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“The first time I saw her, I went crazy, because it was simply perfect.” More than anyone would think that Mel Gibson dedicated these words to a beautiful woman. Instead the protagonist of this love at first sight is Matera, a town that rises in the eastern part of Basilicata to 401 meters above sea level, on the border between the Murge plateau to the east and the Bradanica pit to the west. Matera was elected European Capital of Culture 2019. The director of “The Passion of Christ” chose to shoot his most famous film here in 2004. Matera is built entirely on the rock: what is now the urban settlement of Lucania has developed starting from natural caves: the famous Sassi (en. Stones) . A place so magical and evocative that it must be protected, at any cost. In 1993 UNESCO declared the Sassi di Matera a World Heritage Site, the first site of the south to receive this privilege. For the first time in its history Unesco talks about “Cultural Landscape”, to describe a place in the world where History breaks into every foreshortening , in every stone, in every corner.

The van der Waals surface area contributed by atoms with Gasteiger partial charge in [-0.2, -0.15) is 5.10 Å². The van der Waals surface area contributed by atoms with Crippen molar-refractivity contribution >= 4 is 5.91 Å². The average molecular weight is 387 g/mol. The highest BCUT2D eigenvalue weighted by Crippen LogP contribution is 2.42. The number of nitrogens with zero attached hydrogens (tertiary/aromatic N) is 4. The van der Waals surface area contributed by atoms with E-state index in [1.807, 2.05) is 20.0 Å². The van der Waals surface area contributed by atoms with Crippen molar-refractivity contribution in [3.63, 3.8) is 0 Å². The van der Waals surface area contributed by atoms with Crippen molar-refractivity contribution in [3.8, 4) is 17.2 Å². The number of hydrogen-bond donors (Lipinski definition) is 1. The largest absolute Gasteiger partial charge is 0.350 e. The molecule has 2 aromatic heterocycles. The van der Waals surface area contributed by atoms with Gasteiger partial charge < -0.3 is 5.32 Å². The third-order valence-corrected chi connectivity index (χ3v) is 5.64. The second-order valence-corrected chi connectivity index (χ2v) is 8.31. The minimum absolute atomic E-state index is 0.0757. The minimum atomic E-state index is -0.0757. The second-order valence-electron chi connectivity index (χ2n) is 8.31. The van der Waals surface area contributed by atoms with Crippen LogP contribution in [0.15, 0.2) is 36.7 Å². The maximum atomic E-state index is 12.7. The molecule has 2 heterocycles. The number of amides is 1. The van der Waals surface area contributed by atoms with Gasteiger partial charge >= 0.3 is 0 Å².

Matera: the history of the European capital of culture 2019
The charm of this land comes from the fusion of different landscapes, civilizations and cultures. Every age has left its mark on Matera, without succeeding in winning over the Past, without changing it, without affecting its purity and originality. The Sassi di Matera impose themselves on the view as a unique panorama in the world. A perfect example of adaptation to the environment: here the man has been able to exploit the characteristics of the natural environment to transform a rocky spike in a place of daily life, in shelter, in home. The rocky landscape of Matera begins to take shape in the Palaeolithic: to the caves already present naturally are added those carved by man. With the advent of Christianity among the sassi di Matera began to emerge impressive places of worship: the Cathedral of Matera, the church of San Giovanni Battista, the Church of S. Domenico, the Church of Santa Maria della Valle Verde on the Via Appia. In the ’50s the fame of Matera was not particularly positive. In “Christ stopped at Eboli“, Carlo Levi describes it as a place of sorrowful beauty, in which the demographic increase had created a situation of total degradation through the Sassi di Matera. The world’s attention spilled over what was then called the “national shame” by Palmiro Togliatti. With the “Special Law for the displacement of the Sassi” imposed by the government, Matera became a ghost town. With the appointment of the UNESCO World Heritage Site, the rebirth of this town, unique in the world, has begun, a treasure of Southern Italy dear to the whole of Europe.
The Sassi di Matera: the traces of a past that resists to progress